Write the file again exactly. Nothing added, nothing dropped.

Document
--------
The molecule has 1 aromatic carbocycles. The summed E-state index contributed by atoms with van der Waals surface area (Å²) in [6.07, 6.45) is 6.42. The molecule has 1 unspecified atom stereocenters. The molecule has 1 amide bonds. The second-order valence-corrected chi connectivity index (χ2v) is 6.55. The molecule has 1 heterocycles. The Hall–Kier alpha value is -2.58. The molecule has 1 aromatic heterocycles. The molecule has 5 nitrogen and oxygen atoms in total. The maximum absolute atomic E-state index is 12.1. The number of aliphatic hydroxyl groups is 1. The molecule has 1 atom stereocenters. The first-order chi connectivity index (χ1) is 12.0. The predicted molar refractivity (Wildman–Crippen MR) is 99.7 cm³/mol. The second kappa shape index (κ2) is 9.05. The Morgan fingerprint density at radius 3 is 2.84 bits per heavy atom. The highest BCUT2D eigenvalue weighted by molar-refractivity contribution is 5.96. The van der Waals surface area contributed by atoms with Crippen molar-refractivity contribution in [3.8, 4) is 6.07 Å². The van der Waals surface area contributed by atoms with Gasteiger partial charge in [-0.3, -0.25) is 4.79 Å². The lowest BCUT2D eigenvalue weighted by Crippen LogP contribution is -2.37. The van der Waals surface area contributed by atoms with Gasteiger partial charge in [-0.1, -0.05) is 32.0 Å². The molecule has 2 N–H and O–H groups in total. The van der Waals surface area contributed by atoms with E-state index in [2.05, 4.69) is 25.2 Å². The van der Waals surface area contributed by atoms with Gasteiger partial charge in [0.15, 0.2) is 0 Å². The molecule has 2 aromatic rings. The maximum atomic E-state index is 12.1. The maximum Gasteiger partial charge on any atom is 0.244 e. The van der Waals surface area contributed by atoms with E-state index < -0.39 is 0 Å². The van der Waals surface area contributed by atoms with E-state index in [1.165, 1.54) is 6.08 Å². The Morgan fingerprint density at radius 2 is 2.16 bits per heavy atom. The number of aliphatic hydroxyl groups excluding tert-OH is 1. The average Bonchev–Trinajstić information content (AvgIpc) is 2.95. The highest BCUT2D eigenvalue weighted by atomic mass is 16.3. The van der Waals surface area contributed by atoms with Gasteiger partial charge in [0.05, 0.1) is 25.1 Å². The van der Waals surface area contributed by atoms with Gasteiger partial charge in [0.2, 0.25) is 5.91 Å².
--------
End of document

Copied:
The molecule has 1 aromatic carbocycles. The summed E-state index contributed by atoms with van der Waals surface area (Å²) in [6.07, 6.45) is 6.42. The molecule has 1 unspecified atom stereocenters. The molecule has 1 amide bonds. The second-order valence-corrected chi connectivity index (χ2v) is 6.55. The molecule has 1 heterocycles. The Hall–Kier alpha value is -2.58. The molecule has 1 aromatic heterocycles. The molecule has 5 nitrogen and oxygen atoms in total. The maximum absolute atomic E-state index is 12.1. The number of aliphatic hydroxyl groups is 1. The molecule has 1 atom stereocenters. The first-order chi connectivity index (χ1) is 12.0. The predicted molar refractivity (Wildman–Crippen MR) is 99.7 cm³/mol. The second kappa shape index (κ2) is 9.05. The Morgan fingerprint density at radius 3 is 2.84 bits per heavy atom. The highest BCUT2D eigenvalue weighted by molar-refractivity contribution is 5.96. The van der Waals surface area contributed by atoms with Crippen molar-refractivity contribution in [3.8, 4) is 6.07 Å². The van der Waals surface area contributed by atoms with Gasteiger partial charge in [-0.3, -0.25) is 4.79 Å². The lowest BCUT2D eigenvalue weighted by Crippen LogP contribution is -2.37. The van der Waals surface area contributed by atoms with Gasteiger partial charge in [-0.1, -0.05) is 32.0 Å². The molecule has 2 N–H and O–H groups in total. The van der Waals surface area contributed by atoms with E-state index in [2.05, 4.69) is 25.2 Å². The van der Waals surface area contributed by atoms with Gasteiger partial charge in [0.15, 0.2) is 0 Å². The molecule has 2 aromatic rings. The maximum atomic E-state index is 12.1. The maximum Gasteiger partial charge on any atom is 0.244 e. The van der Waals surface area contributed by atoms with E-state index < -0.39 is 0 Å². The van der Waals surface area contributed by atoms with E-state index in [1.165, 1.54) is 6.08 Å². The Morgan fingerprint density at radius 2 is 2.16 bits per heavy atom. The number of aliphatic hydroxyl groups excluding tert-OH is 1. The average Bonchev–Trinajstić information content (AvgIpc) is 2.95. The highest BCUT2D eigenvalue weighted by atomic mass is 16.3. The van der Waals surface area contributed by atoms with Gasteiger partial charge in [0.05, 0.1) is 25.1 Å². The van der Waals surface area contributed by atoms with Gasteiger partial charge in [0.2, 0.25) is 5.91 Å².